I muttered a few curses, and ran to hide behind some luckily placed large crates. Maybe they weren’t that lucky. In my lifetime I’ve only been in one warehouse without randomly placed crates, and believe you me, I’ve been in more warehouses than a junkie with a blue collar job. From across the factory floor came a flash of light- a door had opened from a bright room into the great open expanse that contained the crate I was currently peeking around. Inside the light stood a skinny man’s silhouette, and he tentatively walked out, hand trailing on the door frame.
The man walked closer to the door that was lying flat on the floor. Even from my spot from behind the crates I could see he was shaking like a small dog that had been inside for too long. This guy was going to be easy. I expected a man-shaped mountain like from back at the pawn shop, or at least a jerk like Eddy to be waiting for me in this warehouse. I looped behind the man, who couldn’t seem to focus enough of his attention on fallen door. I ran towards him on my tip toes in the same crouched position as I had approached the warehouse. Right before I reached standard pistol-whipping distance, he turned to face me.
I saw his eyes widen with surprise, and his mouth open. Out of that gaping maw (the man looked like a fish that had just been broken up with) came a quick grunt that was the beginning of a question. I didn’t have time to hear the entire query, because I pushed my shoulder into his midsection and wrapped my hands behind his thighs, a perfect form tackle. This was going to be a little bit louder, but I had to think quite literally on my toes. The man grunted questioningly again like he was asking just why I was tackling him so violently. Finally I ran out of momentum, and dropped him to the hard concrete floor, pushing my shoulder even farther into him. This time all the air left him, and he had no breath to keep grunting question sounds at me.
I placed one knee on his chest, and pointed my revolver straight at the man’s long, protruding nose. He rocked his head back as far as he could, still gasping for breath, as if three inches was going to be the deciding difference from a .45 pointed at his face. It was more than a little gross that at this angle I could see every single booger he had up his nose, and he seemed to have a lot.
I looked straight into Boogerman’s eyes with my steeliest gaze, and whispered in my gruffest voice. First impressions are important. “Where is the ring, Skinny Jim?” I don’t know what it was about today, but I just seemed to be in a “(blank) Jim” mood.
“What?” he mouthed, still searching for air more desperately than a hormonal snowboarder looking to impress nearby girls.
“You heard me. The ring. You bought it from a bearded pawn shop man…” I dug the receipt out of my pocket, careful to not let my barrel drop from the front of his face. “… four days ago at three thirty seven in the afternoon. It’s gold, and has a rock that could make the Shah speechless.”
For the first time since I had seen his silhouette, Boogerface had stopped looking terrified. In fact, he looked relieved. For his change in demeanor, he got another booger. This one was made of metal, and connected to a very large gun. “What are you playing at, Boogerface?” I demanded. I realized too late that by speaking my nickname for him aloud it sounded like I was simply bad at cussing. In order to keep him from getting the wrong opinion of me, I let out a stream of curses that would make a sailor moonlighting as a construction worker blush.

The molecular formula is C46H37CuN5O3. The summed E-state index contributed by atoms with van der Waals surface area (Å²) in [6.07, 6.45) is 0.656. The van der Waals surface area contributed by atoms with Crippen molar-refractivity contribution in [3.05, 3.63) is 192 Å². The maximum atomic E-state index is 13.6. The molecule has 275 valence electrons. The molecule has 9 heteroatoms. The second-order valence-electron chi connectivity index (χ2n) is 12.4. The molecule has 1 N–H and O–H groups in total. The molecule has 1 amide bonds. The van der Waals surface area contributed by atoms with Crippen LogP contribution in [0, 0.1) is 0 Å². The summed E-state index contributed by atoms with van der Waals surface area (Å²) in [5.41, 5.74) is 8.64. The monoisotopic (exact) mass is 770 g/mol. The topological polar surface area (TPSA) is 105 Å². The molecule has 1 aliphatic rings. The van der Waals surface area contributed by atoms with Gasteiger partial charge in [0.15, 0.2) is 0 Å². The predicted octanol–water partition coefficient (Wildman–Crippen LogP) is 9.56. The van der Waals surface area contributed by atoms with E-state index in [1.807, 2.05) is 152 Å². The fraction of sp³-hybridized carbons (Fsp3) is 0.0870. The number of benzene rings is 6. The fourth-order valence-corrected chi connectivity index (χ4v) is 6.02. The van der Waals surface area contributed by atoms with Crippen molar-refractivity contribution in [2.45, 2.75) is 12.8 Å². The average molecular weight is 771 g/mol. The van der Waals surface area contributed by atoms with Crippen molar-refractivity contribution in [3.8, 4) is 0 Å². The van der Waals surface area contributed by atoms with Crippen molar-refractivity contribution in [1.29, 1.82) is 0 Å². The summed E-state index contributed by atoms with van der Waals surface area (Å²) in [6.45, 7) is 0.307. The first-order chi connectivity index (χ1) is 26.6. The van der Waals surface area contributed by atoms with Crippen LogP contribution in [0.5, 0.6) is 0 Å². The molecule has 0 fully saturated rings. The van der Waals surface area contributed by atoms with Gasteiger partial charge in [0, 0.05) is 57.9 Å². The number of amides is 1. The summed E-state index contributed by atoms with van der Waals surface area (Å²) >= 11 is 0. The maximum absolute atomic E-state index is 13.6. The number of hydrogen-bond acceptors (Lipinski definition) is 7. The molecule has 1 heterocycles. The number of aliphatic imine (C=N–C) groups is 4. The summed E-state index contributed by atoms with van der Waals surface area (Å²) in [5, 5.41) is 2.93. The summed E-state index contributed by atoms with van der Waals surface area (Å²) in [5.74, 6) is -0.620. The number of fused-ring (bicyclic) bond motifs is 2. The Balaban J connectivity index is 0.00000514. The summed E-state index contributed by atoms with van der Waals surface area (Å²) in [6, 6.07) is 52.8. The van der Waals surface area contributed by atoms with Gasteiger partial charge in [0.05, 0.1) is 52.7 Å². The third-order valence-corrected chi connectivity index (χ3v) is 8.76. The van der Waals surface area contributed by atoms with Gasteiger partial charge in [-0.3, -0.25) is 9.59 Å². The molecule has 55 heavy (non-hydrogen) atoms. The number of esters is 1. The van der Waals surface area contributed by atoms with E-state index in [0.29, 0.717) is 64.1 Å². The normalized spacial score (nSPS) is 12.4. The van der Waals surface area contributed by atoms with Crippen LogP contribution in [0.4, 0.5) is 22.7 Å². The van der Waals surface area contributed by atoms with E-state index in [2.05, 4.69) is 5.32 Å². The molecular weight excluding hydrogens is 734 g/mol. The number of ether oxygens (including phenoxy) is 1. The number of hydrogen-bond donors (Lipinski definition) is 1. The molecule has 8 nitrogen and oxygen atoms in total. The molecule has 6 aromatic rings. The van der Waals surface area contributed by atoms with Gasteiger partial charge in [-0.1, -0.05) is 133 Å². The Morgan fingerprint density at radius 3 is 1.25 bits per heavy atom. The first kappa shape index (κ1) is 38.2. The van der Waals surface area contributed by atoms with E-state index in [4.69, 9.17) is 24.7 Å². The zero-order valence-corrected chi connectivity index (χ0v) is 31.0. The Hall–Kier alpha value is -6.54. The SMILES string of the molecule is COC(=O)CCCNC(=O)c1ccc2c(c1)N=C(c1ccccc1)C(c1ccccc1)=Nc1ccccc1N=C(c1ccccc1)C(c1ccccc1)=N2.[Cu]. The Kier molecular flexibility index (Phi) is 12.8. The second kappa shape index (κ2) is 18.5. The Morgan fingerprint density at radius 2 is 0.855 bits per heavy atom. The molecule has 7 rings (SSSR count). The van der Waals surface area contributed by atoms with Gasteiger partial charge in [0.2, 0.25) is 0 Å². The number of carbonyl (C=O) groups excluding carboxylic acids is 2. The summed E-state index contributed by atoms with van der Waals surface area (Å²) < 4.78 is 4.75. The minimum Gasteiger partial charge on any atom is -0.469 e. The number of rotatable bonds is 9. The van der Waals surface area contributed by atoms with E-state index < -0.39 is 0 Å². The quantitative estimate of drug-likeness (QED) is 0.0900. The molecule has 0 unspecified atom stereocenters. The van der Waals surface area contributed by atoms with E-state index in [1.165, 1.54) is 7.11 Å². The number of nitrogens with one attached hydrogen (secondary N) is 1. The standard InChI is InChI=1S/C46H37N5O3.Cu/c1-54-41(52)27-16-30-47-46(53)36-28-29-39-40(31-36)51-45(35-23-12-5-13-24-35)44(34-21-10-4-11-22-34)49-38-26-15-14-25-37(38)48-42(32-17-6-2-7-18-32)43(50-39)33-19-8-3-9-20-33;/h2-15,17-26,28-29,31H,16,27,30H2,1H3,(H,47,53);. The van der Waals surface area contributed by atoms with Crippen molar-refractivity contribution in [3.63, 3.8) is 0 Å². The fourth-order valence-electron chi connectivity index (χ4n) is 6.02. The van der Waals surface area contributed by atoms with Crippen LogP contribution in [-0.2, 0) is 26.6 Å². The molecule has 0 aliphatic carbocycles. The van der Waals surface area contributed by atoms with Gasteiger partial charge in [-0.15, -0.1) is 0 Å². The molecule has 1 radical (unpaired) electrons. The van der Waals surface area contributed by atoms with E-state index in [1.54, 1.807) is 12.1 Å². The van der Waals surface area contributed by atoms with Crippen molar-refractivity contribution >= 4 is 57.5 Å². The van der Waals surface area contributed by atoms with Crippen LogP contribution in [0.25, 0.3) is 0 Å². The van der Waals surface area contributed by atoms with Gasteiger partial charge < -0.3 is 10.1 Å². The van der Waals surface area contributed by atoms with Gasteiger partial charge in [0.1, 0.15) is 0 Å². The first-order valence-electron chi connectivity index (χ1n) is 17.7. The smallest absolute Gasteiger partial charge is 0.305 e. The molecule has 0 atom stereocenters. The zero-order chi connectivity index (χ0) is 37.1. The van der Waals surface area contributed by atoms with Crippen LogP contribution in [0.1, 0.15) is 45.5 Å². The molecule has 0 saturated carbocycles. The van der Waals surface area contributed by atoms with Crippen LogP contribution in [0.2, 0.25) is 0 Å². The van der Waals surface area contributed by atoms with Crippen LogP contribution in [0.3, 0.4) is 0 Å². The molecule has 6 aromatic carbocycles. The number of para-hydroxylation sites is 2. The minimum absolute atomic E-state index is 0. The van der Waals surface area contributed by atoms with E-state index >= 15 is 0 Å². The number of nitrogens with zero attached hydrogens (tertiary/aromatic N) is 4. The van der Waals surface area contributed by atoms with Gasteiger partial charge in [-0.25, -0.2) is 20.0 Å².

“Yes, I know exactly what ring you’re talking about,” Boogerface said, finally regaining his breath. He sounded exactly like a man named Boogerface would be expected to sound. All of the voice came from directly behind his large nose, and rattled every snot pebble on the way out. He learned from his new Magnum-shaped nose piercing not to show any positive feelings around me, but still spoke confidently. “Let me up, and I can take you to it. It’s in my desk drawer.”
I didn’t know why I should trust him, but it was most likely due to his lack of muscle or anger or any sort of weapon. I took my knee off of his chest and motioned with the barrel that he should stand up. He did so silently, and I finally escaped the sight of all of those nosecave bats.
Boogerface seemed to be all too conscious of his arm position, and kept trying to put them in more supplicating positions. They started out limply at his sides but slowly crept up to straight out in front, before he realized how silly this looked. Next they slid through the air to his shoulders, and finally rose all the way up in the air, like a Frenchman waiting for a rebound. I watched this all through bemused eyes. Boogerface had slowly but surely surrendered to me standing in one place, so I could not follow him to the ring.
“Put your damn hands down,” I said, barely holding back derisive laughter. “Normally I would say ‘I’m not going to shoot you, so relax,’ but I haven’t quite come to a conclusion on that yet.”
Boogerface put his hands back down by his sides as comfortably as a man who has a cannon pointed at him could. He finally began walking towards the rectangle of light that he had emerged from, and I followed behind him, gun still pointed at his back. We walked the length of the dirty warehouse floor, and entered into a surprisingly well finished study. I had apparently caught Ol’ Boogerface at some sort of reading, as a book remained open on the desk. He seemed in a hurry to get to the back of the desk, but I had had too many guns appear in empty drawers to let him go about this trickery for free. Unfortunately, I couldn’t think of a good way to keep him from reaching into whatever drawer he wanted.
I couldn’t think very well, because what sounded like a freight train buzzed past my ear and smacked into a bookshelf in front of me. I dove behind the door frame, and told Boogerface to hide behind the massive desk. Whoever was behind us in the room we had just left was certainly not a fan, judging from the loud noises his gun was making as he fired at us.